Film Review: Footprints: A short ordeal about existence
Dipankar Sarkar, noted Indian film critic and an alumnus of FTII, Pune, writes on the short film, Footprints (2023) and remarks that Tathagata is more concerned with examining the idea of class equality in contemporary Indian society and is not much interested in easy definitions of ethical or moral choices.
Tathagata Ghosh’s twenty-three-minute short film, Footprints (2023) attempts to capture the egotistical and careless nature of the so-called upper middle class and provides a straightforward depiction of the class issues in our society. It highlights the frailties of middle-class morality and the socio-economic factors that lead to the exploitation of house help. The movie depicts a desolate world that is rife with sadness and critiques the class structure of our society. With a realistic approach, the author portrays how, in a typical Bengali middle-class family, social security and comfort are of prime importance from the perspective of a woman belonging to the lower rung of society.
The film begins with a young woman standing in line with other women from slums to use the public toilet in the morning. She is carrying a bucket and soon realises that she has forgotten the mug in her shanty. She keeps her bucket as a stand-in and rushes to get the mug. As we enter her crudely built, dingy shack, we discover that she is a single mother. As she returns to the queue, she realises that it will take a while before she can use the restroom. But she is also getting late for work, so she had to rush. Once she reaches the home of her employer and begins her daily chores, she realises that it’s going to be a tough day.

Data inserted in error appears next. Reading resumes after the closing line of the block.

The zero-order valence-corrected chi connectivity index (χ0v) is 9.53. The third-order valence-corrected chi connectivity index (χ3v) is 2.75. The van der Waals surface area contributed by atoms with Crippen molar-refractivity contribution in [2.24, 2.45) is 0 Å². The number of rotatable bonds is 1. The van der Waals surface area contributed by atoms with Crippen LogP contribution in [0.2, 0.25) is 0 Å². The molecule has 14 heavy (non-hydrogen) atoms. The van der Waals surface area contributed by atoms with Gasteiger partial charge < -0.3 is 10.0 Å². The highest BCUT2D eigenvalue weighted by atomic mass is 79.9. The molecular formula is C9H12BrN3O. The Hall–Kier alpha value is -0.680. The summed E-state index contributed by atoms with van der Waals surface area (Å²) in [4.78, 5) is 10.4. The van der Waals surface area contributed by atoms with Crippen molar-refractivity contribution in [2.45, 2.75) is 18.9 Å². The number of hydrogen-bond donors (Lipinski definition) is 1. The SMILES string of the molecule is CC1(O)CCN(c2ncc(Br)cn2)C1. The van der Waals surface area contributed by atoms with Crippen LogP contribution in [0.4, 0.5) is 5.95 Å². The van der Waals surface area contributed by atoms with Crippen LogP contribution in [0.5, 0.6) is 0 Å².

Tathagata is more concerned with examining the idea of class equality in contemporary Indian society and is not much interested in easy definitions of ethical or moral choices. He outlines how upper-class people exploit and dominate the lives of lower-class people as a common practice in their daily schedule. Since much of the action takes place within an apartment, the observational sense of the camera effortlessly permeates the entire scene without heavily relying on aesthetic perspectives to set the mood. In order to cover both the literal and metaphorical interiors, the camera keeps moving from one room to another, one face to another, one concealed sensation to another, one guilt to another, and one realisation to another.
Footprints have a thematic similarity with Ritesh Batra’s short film, The Morning Ritual (2008), which follows the experience of a young boy living in a city where there is nowhere left for the underprivileged. Tathagata too immerses us in these distinct perspectives, and the commentary comes naturally. His grasp of the content makes the film accessible and gives an immersive look at the predicament of a housekeeper in our society.
Image: film still
Payel Rakshi, as the beleaguered housekeeper, brings innocence to her character and earns our empathy. From the beginning to the end of the film, there is an arc to her character, which makes the short film worthy of our investment. But the way in which the adult members of the employer’s family characterised it became very generic and lacked the required depth. As a result, it appears that the filmmaker has followed a conventional pattern in an otherwise well-made film that highlights the economic divide between the haves and the have-nots.